In Anne of Green Gables—that beloved Prince Edward Island saga—Lucy Maud Montgomery wrote, “Tomorrow is always fresh with no mistakes in it.” Well, Lucy Maud Montgomery wasn’t around for 2016. The tomorrows (and yesterdays and todays, hours and even minutes) of 2016 were not only marked by mistakes, but by catastrophic anguish and an alarming amount of apathy. I won’t even mention the mistakes of 2016 in this blog post for fear of giving them more power. If there is power in naming, then I want to give that power to 17 forthcoming books that will surely help remember what bright and remarkable beings we are, and to move forward knowing that possibility always exits. Books do this for us, right? (The answer is damn right.) I name these 17 Books to Read in 2017.
2016 may have sucked, but on the bright side, it inspired some incredible writing (see #3 on this list). Last year we shared our top 15 most-read posts of 2015, and I thought I'd continue the trend—and so, here are the ten most-read posts on roommagazine.com in 2016.
Hold a winesap apple to your brow and think of the worst possible outcome.
Or has the worst already happened? How do you define cataclysm?
With the deadline for Room’s Short Forms contest less than two months away (closing on January 15, 2017), Mica Lemiski discusses genre-bending writing and what it means to step outside literary conventions, using Maggie Nelson and Amber Dawn as examples.
Before reading this essay about accessing appropriate health and wellness care as a sex worker I’m going to ask you to reflect on your own relationship to othering—perpetuating, witnessing and surviving it—and how it has impacted your health.
More often than not, when Roomies gather, we talk about books. Books we can't put down, books we couldn't put up with, and books that make us talk. For this reading list, eleven of us got together and discussed novels, short story collections, poetry, memoirs, and comics that we have read and loved which happen to be written by Canadian Women of Colour. A few of these are well-known classics, a few are upcoming releases. There are stories set locally and abroad, and also include one in dystopian Toronto. Writing from the Women of Colour perspective is not a genre, but instead a multitude of voices, stories, and experiences coming together. And even though we are honoured to feature a handful of these writers are in our upcoming anthology, we know that this is just a starting point, and by no means a comprehensive list of books written by Canadian WOCs. At Room, we recognize that there is work to do, and we are already working on a part two.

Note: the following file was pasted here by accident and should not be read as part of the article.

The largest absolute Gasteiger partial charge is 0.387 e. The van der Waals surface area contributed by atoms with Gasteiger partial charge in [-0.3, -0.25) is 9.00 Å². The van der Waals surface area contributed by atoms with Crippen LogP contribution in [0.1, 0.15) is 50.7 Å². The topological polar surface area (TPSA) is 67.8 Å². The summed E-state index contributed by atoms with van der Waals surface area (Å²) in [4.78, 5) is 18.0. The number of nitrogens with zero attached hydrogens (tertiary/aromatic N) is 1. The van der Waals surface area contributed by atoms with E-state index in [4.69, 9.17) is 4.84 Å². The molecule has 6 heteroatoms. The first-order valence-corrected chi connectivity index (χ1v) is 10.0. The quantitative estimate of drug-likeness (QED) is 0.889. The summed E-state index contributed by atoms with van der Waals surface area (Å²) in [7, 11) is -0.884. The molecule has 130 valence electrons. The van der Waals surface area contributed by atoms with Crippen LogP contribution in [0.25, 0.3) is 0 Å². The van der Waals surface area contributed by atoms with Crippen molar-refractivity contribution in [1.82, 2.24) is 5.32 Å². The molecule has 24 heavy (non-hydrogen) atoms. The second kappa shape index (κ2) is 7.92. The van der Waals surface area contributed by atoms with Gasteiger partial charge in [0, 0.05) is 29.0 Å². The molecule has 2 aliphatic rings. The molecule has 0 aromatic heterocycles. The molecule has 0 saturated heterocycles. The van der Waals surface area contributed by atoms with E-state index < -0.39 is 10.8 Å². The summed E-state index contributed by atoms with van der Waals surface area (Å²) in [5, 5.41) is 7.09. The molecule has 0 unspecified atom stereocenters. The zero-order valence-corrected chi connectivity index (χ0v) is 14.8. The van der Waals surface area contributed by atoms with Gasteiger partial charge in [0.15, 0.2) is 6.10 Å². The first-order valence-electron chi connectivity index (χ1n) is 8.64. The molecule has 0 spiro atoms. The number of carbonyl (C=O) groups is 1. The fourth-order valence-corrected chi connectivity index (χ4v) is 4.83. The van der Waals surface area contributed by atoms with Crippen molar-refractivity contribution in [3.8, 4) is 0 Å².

Welcome to CanLit Shout Outs, Room's new monthly blog series. On the first Sunday of every month, I will post a list of recent publications, awards, and other literary accomplishments by past and present Room contributors, board members, contest judges, interviewees, and friends. Think of this as a "what's-awesome-in-CanLit" celebration by someone who likes books a little too much, or, better yet, as your monthly feminist shopping list.
In honour of pride season, here are some books you should read, from Room's past and present contest judges.
Currently on Newsstands
Room 40.2, Our Rubble, Our Loss
Edited by Meghan Bell
In this issue:
Carleigh Baker, Leslie Beckmann, Isa Benn, Alison Braid, Maggie Burton, Ava C. Cipri, Kayla Czaga, Ruth Daniell, Leanne Dunic, Tanis Franco, Andréa Ledding, Tanya Lyons, Kim McCullough, Amber McMillan, Nav Nagra, Sarah Nakamura, Zehra Naqvi, Annmarie O’Connell, Eva Redamonti, Amanda Rhodenizer, stephanie roberts, Emily Schultz, Idrissa Simmonds, Mallory Tater, Erika Thorkelson, Debbie Urbanski, Susan E. Wadds, Laurelyn Whitt, Irene Wilder.